Elizabeth MacKenzie has worked in a diverse range of roles at the National Library of Australia over the past 15 years. She tells us about the latest string to her professional bow: NED Support.
Tell us briefly about your career path and your current roles at NLA.
I am very fortunate to end up in my dream job at the National Library as my career path has been largely fortuitous to date! My background is in musicology and I received a Bachelor of Musicology degree with honours from the ANU in 1999 before receiving a graduate diploma in Library and Information Management from Canberra University in 2002. I started work at the National Library part way through the diploma, in the Reader Services section, working with the eResources team, and learned how to be a reference librarian by working in the reading rooms and answering online enquiries.
I worked with the Music and Dance Branch when it existed as a separate entity, and watched the launch of MusicAustralia, now part of Trove. I was manager of the Main Reading Room at the library before being involved with the Reading Room Integration project in 2014-15, which saw several reading rooms streamlined into two service points, which was a wonderful introduction to internal collaboration and change management. At the completion of that project, I was fortunate to have the experience of acting as Council Secretary for 18 months. This position worked closely with the Council and Corporate Management of the library and I learned a lot about governance, the structure of the library, and a broader context of the sector in which we work. I have been the convenor of the eResources Consortium for about 18 months, and worked as NED Support for about the last twelve.
What does it mean to be NED Support?
NED Support is the first port of call for NED member libraries. Enquiries can range from, ‘I have a publisher who deposited a serial as a mono’ (this is very common), to ‘how are we going to manage the changing names of government publishers?’. It has also required substantial detective work and a lot of help from colleagues, as my cataloguing skills leave a lot to be desired! It has been very rewarding to move from the ‘everything is new’ feeling, to the ‘oh yes, I’ve seen this before’ feeling, to the feeling of something approaching business-as-usual.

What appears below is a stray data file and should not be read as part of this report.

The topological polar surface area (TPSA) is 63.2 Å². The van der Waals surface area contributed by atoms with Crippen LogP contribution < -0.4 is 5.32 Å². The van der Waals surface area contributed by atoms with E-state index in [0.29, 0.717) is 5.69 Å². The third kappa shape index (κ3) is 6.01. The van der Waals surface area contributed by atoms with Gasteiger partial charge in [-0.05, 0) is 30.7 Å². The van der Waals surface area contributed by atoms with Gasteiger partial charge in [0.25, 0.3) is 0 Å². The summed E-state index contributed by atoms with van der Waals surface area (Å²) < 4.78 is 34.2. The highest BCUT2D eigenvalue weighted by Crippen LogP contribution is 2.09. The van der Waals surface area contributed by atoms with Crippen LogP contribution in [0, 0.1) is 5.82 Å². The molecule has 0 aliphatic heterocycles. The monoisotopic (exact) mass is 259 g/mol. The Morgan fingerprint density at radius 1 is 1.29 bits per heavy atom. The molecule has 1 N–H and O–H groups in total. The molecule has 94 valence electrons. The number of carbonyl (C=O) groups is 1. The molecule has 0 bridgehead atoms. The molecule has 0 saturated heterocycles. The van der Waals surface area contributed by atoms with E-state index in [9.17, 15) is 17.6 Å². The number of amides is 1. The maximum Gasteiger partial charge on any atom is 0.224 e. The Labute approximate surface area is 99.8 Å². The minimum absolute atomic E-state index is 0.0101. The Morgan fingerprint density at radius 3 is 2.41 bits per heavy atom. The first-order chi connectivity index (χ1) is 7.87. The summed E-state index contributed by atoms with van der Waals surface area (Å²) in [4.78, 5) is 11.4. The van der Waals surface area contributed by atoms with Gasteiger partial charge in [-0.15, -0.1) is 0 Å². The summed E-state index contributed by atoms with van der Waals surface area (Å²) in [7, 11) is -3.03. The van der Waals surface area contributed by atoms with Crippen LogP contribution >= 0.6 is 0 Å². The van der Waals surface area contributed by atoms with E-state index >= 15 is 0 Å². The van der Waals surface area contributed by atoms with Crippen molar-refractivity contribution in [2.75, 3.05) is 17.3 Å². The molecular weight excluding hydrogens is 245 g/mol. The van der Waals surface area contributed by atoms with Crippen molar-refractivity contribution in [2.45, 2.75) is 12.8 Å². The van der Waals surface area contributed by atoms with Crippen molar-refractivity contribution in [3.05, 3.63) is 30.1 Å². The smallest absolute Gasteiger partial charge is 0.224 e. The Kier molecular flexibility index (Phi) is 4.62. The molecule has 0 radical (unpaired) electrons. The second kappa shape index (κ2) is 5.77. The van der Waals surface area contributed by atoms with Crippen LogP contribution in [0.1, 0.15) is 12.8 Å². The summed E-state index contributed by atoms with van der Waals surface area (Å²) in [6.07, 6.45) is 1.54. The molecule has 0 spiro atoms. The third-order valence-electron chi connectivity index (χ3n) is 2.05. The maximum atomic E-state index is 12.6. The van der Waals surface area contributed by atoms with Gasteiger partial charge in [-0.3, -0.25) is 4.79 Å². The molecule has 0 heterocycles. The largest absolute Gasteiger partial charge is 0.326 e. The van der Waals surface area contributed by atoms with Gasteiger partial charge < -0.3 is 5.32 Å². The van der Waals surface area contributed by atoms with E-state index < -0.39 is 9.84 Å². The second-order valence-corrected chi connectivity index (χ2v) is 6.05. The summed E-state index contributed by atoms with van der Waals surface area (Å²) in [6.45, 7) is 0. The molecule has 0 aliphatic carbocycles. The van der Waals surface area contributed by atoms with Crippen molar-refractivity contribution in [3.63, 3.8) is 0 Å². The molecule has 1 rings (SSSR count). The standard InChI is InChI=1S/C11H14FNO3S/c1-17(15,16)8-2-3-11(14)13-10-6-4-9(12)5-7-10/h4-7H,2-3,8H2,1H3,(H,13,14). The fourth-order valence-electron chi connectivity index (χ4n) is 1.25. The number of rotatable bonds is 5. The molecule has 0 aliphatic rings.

What has been most challenging about getting NED up and running?
Realising the enormity of the service, and the interconnectivity of the various systems of nine member libraries has meant that there can be far reaching implications for just about everything we do. We thought we understood the system in isolation – but when we started involving the human element of the publishers we realised there were more things that could go wrong than we had originally thought!
What has been the most rewarding part of the NED project?
Definitely working across the NSLA libraries with clever, dedicated and visionary people is inspiring. The degree of collaboration required can’t be overestimated, I think NED is far too large to fit into a single brain. We’ve all also had to learn something new and we all understand what it feels like to feel overwhelmed at times and we all understand when we haven’t done something we said we would by the time we said we’d do it. It’s been a humbling experience to work on a world-first project with organisations willing to work together towards the greater good.
What do you think NED will look like in the next 10 years?
It could be very different! We have some very exciting ideas such as incorporating AV material, broadening the functionality for publishers to include different file types and more flexibility when depositing serials and maps. The way content is displayed in Trove could change and it would be amazing be able to link up serials so that users are able to view a complete run, regardless of the route the serial used to arrive in the service.
What has been the most unusual deposit you’ve seen in NED so far?
There’s been so many! I love that there is a newsletter for apparently everything under the sun, from the Pig Competition Prize Schedule from the Royal Agricultural and Horticultural Society of South Australia, to Dark Rumours (from the Workshop Camera Club in WA) to the Eremophila Study Group newsletter (NSW). I’m also intrigued by The Acclimatisers Toast by Mason Chamberlin from LakeBank Art&Music Stawell publishers.